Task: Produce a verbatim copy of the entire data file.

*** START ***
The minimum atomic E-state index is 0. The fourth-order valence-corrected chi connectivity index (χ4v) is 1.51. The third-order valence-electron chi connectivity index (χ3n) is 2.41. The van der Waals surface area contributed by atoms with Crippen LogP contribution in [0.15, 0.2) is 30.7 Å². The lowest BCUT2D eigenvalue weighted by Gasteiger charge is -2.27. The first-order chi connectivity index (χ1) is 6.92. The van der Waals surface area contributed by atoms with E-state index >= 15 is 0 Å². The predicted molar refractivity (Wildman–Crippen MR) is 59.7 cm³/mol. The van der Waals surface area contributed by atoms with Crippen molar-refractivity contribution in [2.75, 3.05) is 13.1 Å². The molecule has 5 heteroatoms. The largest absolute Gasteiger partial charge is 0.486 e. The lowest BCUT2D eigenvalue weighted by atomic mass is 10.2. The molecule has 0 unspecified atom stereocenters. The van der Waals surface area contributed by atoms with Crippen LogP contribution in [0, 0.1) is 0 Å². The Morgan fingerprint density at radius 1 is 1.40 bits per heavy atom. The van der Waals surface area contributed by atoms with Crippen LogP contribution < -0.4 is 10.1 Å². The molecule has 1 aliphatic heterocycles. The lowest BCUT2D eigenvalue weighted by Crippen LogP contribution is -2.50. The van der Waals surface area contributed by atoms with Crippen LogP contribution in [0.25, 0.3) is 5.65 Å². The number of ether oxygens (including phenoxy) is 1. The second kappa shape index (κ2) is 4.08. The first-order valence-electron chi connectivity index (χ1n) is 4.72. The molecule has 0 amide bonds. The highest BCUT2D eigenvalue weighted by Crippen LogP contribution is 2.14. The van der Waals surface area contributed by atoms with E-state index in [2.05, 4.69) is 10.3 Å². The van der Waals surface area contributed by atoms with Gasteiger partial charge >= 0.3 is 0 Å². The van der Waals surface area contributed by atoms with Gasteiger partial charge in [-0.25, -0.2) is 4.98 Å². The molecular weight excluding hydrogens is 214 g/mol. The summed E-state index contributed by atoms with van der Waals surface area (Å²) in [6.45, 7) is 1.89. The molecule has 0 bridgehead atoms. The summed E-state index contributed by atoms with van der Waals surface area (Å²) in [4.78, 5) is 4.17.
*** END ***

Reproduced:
The minimum atomic E-state index is 0. The fourth-order valence-corrected chi connectivity index (χ4v) is 1.51. The third-order valence-electron chi connectivity index (χ3n) is 2.41. The van der Waals surface area contributed by atoms with Crippen LogP contribution in [0.15, 0.2) is 30.7 Å². The lowest BCUT2D eigenvalue weighted by Gasteiger charge is -2.27. The first-order chi connectivity index (χ1) is 6.92. The van der Waals surface area contributed by atoms with E-state index >= 15 is 0 Å². The predicted molar refractivity (Wildman–Crippen MR) is 59.7 cm³/mol. The van der Waals surface area contributed by atoms with Crippen molar-refractivity contribution in [2.75, 3.05) is 13.1 Å². The molecule has 5 heteroatoms. The largest absolute Gasteiger partial charge is 0.486 e. The lowest BCUT2D eigenvalue weighted by atomic mass is 10.2. The molecule has 0 unspecified atom stereocenters. The van der Waals surface area contributed by atoms with Crippen LogP contribution in [0, 0.1) is 0 Å². The Morgan fingerprint density at radius 1 is 1.40 bits per heavy atom. The van der Waals surface area contributed by atoms with Crippen LogP contribution < -0.4 is 10.1 Å². The molecule has 1 aliphatic heterocycles. The lowest BCUT2D eigenvalue weighted by Crippen LogP contribution is -2.50. The van der Waals surface area contributed by atoms with Crippen LogP contribution in [0.25, 0.3) is 5.65 Å². The number of ether oxygens (including phenoxy) is 1. The second kappa shape index (κ2) is 4.08. The first-order valence-electron chi connectivity index (χ1n) is 4.72. The molecule has 0 amide bonds. The highest BCUT2D eigenvalue weighted by Crippen LogP contribution is 2.14. The van der Waals surface area contributed by atoms with E-state index in [2.05, 4.69) is 10.3 Å². The van der Waals surface area contributed by atoms with Gasteiger partial charge >= 0.3 is 0 Å². The van der Waals surface area contributed by atoms with Gasteiger partial charge in [-0.25, -0.2) is 4.98 Å². The molecular weight excluding hydrogens is 214 g/mol. The summed E-state index contributed by atoms with van der Waals surface area (Å²) in [6.45, 7) is 1.89. The molecule has 0 bridgehead atoms. The summed E-state index contributed by atoms with van der Waals surface area (Å²) in [4.78, 5) is 4.17.